Playing Powerball! Is It Sinful?

The state of Texas (where I live) is only one of many which run a lottery. The proliferation of these games of chance brings to the forefront questions concerning the morality of gambling. Is gambling a sin? This article will attempt to answer honestly that question by an appeal to scripture. However, before the Bible is discussed in this regard, might I make a few salient points about lotteries in particular?

The Odds

A "super-lottery" called Powerball is now in the news. Approximately 20 different states have pooled resources to have one gigantic payoff to the lucky winner or winners. The odds of winning the last Powerball jackpot (almost $300 Million, won by 13 people who shared their tickets) have been published as 80.1 million to 1. In contrast, note the following odds, as quoted from a recent AP article:

A number of years ago, in writing on the newly formed Texas Lottery Scratch Off Game, I noted the following:

There can be only one explanation for people throwing money away in such large amounts. They are guilty of covetousness! Money has become their God! May it never be so among God's people.

A Secular Voice

This greed is being fed by corrupt governments, willing to compromise morals for a quick profit of its own. This sickness in society is recognized even by those who are not Christians. Notice the following article, written by a man by the name of Charles Colson. It addresses the problems with the Illinois lottery from a secular point of view. I think you will find it enlightening:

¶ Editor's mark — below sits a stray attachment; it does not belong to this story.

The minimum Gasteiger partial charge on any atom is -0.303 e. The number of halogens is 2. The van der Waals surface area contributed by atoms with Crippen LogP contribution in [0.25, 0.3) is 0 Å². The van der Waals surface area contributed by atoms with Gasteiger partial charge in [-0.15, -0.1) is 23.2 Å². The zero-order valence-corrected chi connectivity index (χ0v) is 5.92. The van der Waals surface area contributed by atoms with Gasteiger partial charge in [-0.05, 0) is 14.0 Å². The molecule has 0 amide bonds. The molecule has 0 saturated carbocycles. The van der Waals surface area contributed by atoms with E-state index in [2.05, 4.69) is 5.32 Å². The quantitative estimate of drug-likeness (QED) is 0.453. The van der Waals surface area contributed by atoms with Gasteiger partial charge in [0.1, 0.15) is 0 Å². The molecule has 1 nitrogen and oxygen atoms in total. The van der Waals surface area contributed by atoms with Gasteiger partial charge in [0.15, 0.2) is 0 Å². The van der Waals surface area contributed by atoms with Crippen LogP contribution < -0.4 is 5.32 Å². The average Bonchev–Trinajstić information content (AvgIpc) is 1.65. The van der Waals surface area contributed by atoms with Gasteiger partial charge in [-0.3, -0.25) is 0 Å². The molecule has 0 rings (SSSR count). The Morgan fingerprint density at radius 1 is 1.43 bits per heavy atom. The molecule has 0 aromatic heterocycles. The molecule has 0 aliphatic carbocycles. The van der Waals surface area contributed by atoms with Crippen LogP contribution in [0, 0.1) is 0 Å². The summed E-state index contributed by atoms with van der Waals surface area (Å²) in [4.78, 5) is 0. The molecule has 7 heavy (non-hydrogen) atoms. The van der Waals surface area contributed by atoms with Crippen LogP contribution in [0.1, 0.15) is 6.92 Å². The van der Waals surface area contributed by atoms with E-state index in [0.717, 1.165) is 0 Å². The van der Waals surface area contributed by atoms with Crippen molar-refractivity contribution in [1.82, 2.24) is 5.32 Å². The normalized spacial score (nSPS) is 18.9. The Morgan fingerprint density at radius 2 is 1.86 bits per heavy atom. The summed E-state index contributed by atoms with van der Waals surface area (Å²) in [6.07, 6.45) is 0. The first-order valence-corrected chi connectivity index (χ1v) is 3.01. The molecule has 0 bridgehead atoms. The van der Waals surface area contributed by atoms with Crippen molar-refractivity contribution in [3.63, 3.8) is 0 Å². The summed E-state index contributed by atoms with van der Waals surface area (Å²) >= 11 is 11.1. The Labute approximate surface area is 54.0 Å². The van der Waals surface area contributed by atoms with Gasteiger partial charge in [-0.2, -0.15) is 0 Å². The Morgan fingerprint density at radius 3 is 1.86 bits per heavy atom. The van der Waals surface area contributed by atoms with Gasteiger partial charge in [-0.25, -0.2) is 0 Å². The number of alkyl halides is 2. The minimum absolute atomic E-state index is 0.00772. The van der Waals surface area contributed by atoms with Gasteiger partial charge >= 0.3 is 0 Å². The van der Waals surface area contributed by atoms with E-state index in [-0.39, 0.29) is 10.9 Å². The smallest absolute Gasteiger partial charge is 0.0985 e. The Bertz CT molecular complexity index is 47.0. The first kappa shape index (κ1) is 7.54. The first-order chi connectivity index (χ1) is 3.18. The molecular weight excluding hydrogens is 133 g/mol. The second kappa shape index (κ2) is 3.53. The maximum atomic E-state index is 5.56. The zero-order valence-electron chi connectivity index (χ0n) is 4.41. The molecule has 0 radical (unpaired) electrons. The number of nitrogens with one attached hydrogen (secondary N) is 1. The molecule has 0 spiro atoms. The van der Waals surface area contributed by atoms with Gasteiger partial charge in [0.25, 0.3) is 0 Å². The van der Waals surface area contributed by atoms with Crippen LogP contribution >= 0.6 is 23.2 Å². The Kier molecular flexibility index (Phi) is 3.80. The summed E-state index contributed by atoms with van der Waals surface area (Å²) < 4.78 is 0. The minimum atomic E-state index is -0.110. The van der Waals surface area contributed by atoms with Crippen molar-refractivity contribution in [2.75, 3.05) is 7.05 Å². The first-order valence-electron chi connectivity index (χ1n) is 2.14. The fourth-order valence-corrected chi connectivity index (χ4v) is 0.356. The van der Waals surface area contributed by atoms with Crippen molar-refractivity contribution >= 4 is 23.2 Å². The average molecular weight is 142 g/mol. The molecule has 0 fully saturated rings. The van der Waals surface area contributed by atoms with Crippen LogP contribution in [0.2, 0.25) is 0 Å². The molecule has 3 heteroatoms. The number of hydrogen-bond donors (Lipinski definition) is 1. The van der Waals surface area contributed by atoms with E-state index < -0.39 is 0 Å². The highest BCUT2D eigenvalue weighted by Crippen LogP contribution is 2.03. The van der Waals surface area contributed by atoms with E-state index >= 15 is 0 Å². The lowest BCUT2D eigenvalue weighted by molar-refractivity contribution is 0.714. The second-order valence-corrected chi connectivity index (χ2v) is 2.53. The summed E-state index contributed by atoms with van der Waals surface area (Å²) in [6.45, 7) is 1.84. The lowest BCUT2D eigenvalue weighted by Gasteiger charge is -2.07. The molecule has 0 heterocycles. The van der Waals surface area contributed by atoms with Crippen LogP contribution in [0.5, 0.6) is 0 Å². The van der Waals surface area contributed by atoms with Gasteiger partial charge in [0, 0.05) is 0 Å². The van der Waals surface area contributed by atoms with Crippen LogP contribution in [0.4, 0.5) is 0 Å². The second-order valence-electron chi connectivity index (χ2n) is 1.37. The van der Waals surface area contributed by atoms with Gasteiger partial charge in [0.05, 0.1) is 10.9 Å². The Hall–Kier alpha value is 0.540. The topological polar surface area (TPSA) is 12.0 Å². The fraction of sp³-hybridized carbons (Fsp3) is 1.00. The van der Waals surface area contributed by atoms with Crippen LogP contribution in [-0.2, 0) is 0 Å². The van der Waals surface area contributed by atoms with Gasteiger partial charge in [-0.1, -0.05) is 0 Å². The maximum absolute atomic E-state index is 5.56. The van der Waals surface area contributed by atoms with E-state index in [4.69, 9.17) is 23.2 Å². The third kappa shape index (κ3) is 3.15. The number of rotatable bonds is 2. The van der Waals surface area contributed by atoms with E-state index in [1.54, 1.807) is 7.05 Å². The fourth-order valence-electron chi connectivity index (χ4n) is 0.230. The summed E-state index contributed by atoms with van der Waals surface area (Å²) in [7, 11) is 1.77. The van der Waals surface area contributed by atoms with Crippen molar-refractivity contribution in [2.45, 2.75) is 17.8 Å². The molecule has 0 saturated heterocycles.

The Myth of the Money Tree

But, What Does the Bible Teach?.

A quick point just here. The amount you gamble is irrelevant. The principles we are about to address show gambling to be wrong. On principle. With no regard to amount. Just gambling a little can no more be justified than telling a "little white lie" or saying a cuss word "only every once in a while". If it is wrong, it is wrong!

The odds of winning in the lottery are atrocious. In the above mentioned Texas Scratch Off game, if you buy a lottery ticket, you are 68 times more likely to be struck by lightning than to win the advertised $1,000,000 prize with that ticket. Seeing such long odds on winning, a question comes to mind. Can a Christian be considered a good steward if he wastes his money in this pursuit? Paul states in I Timothy 5:8, "But if anyone does not provide for his own, and especially for those of his household, he has denied the faith and is worse than an unbeliever." If a man spends just $5 a week on the lottery, that comes to $260 in a year's time. Can you imagine a father telling his son they can't afford a new pair of shoes, or a meal, or even a toy, when he has thrown away that amount of money? Or even worse, explaining to God that "X" amount was all he could put in the plate on the first day of the week, when he has blown so much in the vain pursuit of the almighty dollar? Truly, "...the love of money is a root of all {kinds of} evil, for which some have strayed from the faith in their greediness, and pierced themselves through with many sorrows" (I Timothy 6:10).